6 Tips on How to Make The Perfect Presentation
If you are about to give a presentation and feeling nervous about it, know that it’s completely normal to feel this way. There are many things that can help ease out your nerves as well. Though the best way to feel confident about it is to prepare a great presentation in the first place.
Knowing you have something extraordinary to present in front of your audience gives you the necessary boost of confidence. Making a stellar presentation isn’t that hard either if you have your basics right.
We’ve come up with six easy-to-follow tips to help you create the perfect presentation from scratch. Let’s get started.
The key to creating a great presentation is in the content. The better and more well-laid-out your content is, the easier it becomes to map out the presentation from start to finish. That’s not to say other aspects like designing and transitions aren’t vital to the process. Everything needs to come together seamlessly.
Let’s take a look at every key element of a presentation and learn how to ace it. Here are six tips to help you create the perfect presentation with ease:
1) Use a presentation maker
Whether you already have an outline of your presentation in your mind or haven’t a clue where to begin, using a presentation maker can get you steps ahead than you would be with the traditional ways. You don’t need any prerequisites to make online presentations, everything can be sorted out as you go along.
Choose from various templates to see which one suits the tone of your content. Play around with text and design styles to craft a narrative that tells your story. Edit on the go, and most importantly, have all your data in the same place to work around as much as you need. Focus on what matters the most: crafting a compelling story.
A presentation maker helps you create great, professional-looking presentations relatively quickly. It’s because it takes care of the technicalities and lets you focus on the creative aspect of your presentation. You don’t need to know a lot about editing to edit a template either. You can make precise updates very quickly with easy-to-understand editing options.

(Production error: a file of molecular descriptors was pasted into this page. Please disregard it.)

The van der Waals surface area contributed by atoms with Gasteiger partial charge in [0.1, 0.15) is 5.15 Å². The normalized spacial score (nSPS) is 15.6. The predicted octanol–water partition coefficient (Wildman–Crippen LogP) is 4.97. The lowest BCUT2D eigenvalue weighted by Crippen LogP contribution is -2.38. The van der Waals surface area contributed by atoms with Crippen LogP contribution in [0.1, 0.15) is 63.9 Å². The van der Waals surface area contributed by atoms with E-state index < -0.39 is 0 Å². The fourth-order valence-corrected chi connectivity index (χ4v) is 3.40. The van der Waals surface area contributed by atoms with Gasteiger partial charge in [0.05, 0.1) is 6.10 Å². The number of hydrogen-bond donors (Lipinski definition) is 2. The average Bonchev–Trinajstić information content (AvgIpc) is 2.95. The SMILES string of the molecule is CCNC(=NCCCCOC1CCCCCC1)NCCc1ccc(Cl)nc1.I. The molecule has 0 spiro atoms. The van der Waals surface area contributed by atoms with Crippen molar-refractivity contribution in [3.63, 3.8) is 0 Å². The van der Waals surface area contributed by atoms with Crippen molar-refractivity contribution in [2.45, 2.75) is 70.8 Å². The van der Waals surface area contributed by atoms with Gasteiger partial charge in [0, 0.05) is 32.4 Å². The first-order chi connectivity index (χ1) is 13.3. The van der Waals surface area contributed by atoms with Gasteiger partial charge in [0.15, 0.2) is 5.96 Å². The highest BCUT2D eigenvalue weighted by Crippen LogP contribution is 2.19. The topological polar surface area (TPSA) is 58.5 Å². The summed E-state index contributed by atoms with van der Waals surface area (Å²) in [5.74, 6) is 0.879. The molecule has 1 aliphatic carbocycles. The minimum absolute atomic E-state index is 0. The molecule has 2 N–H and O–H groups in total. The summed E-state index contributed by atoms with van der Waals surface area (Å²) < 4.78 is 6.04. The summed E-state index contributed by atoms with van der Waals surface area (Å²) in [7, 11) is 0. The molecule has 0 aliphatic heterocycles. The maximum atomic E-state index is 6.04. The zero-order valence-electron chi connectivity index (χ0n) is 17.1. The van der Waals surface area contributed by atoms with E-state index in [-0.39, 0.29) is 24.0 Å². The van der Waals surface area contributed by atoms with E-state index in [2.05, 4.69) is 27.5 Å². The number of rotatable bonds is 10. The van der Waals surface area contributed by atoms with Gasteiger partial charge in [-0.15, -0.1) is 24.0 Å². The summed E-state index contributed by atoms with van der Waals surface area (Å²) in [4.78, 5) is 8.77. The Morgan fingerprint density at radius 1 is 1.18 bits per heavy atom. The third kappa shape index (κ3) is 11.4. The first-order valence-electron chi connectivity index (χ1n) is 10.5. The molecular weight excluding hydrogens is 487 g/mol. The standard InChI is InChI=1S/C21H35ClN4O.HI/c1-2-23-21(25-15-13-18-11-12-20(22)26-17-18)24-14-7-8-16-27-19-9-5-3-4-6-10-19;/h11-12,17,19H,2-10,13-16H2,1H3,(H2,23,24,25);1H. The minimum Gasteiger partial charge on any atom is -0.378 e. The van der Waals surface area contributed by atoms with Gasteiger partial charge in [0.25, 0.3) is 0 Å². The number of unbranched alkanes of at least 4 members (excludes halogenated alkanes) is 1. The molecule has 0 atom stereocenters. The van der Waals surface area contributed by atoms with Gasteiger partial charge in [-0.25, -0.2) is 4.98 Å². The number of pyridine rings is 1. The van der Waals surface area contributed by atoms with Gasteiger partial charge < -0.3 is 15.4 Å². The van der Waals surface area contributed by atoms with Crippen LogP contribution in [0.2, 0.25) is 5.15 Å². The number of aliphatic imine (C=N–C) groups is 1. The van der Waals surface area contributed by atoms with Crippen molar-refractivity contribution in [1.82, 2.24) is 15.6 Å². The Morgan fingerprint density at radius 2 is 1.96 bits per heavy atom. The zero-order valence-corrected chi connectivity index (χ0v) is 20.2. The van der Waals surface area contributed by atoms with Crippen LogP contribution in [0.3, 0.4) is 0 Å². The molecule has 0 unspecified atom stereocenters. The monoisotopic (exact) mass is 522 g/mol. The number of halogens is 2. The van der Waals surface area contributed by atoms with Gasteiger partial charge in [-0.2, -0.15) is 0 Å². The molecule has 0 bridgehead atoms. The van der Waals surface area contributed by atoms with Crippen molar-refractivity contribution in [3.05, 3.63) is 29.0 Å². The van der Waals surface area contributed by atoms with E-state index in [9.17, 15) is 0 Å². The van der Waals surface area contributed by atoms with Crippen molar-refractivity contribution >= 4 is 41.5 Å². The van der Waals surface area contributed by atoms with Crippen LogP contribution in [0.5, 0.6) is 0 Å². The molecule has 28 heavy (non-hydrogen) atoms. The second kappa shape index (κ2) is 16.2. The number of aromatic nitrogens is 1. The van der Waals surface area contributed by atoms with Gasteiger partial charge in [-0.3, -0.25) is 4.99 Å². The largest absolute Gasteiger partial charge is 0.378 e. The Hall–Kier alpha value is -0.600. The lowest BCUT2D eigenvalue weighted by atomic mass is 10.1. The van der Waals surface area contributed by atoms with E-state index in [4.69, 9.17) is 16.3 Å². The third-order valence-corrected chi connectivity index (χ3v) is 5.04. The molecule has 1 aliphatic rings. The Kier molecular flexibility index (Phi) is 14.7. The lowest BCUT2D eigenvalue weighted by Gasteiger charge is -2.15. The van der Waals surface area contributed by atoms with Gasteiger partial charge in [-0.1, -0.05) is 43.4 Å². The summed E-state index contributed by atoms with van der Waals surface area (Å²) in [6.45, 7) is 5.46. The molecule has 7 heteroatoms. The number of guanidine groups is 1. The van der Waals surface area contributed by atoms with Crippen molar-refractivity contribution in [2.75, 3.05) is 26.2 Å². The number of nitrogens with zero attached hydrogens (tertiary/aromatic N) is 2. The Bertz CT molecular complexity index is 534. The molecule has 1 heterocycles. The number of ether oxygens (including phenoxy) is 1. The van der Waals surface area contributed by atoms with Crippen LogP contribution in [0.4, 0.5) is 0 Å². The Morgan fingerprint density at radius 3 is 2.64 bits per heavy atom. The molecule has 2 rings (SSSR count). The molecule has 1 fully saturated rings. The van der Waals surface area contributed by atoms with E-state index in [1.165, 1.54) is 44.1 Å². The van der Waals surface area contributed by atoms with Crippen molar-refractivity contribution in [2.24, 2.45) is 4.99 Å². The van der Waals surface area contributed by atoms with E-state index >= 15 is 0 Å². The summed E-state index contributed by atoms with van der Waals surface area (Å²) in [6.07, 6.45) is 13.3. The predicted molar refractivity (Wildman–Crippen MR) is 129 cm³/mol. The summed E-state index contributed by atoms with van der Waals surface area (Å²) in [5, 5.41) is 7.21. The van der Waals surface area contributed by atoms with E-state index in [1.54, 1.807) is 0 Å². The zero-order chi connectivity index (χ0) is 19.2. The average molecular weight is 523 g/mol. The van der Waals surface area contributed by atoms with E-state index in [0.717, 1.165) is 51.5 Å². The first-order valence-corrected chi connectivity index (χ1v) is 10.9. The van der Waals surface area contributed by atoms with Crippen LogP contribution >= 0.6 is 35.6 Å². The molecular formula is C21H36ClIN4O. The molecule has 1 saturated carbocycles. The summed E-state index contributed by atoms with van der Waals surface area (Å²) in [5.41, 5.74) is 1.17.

2) Plan out the structure
Collate and chunk the content and then go through it carefully. Now, draft it all out in an easy-to-follow structure. You may want to break it up in the classic three-act structure — a beginning, a middle, and an end. This helps you categorize the information in a cohesive way.
Your presentation needs to be short and crisp. So, limit the information to around 10 slides. Discard meandering or unnecessary information to keep it to the point.
Think of it this way: you only need to put in as much information as needed to convey the point in absolute terms, not explain it. You will be explaining the point anyway when you give the presentation. So, having it written down will only be redundant.
Here is what your structure should look like:
Begin with introducing yourself and the topic. Let your audience know what your presentation entails and why it is relevant/being talked about.
A good introduction achieves three objectives in general: grasp the audience’s attention; establish the topic’s relevance; and give an overview of what will be talked about.
It’s up to you what you want the tone of the presentation to be. Though it usually depends on the topic, something that is neither too formal nor too informal works fine for most presentations. A semi-formal tone sets a great balance for most topics.
This is the main part of your presentation. This is where you explain your topic in detail, present arguments, facts, and data in support of it. It is vital to structure and organize this part well because it is easy to get lost in your own content if you don’t have a good grasp of it. The audience should be able to follow what you are saying at all times.
You can follow the classic ‘problem and solution’ approach if you wish. In this approach, you present a problem at first, making the audience ponder over a solution. Then when you present the solution to it, you have your audience’s innate interest with you.
As mentioned above, break the content up as much as you can, condense the information to its absolute main point and rely on visual methods such as images and graphs over text. It helps shake things up and retains the audience’s attention.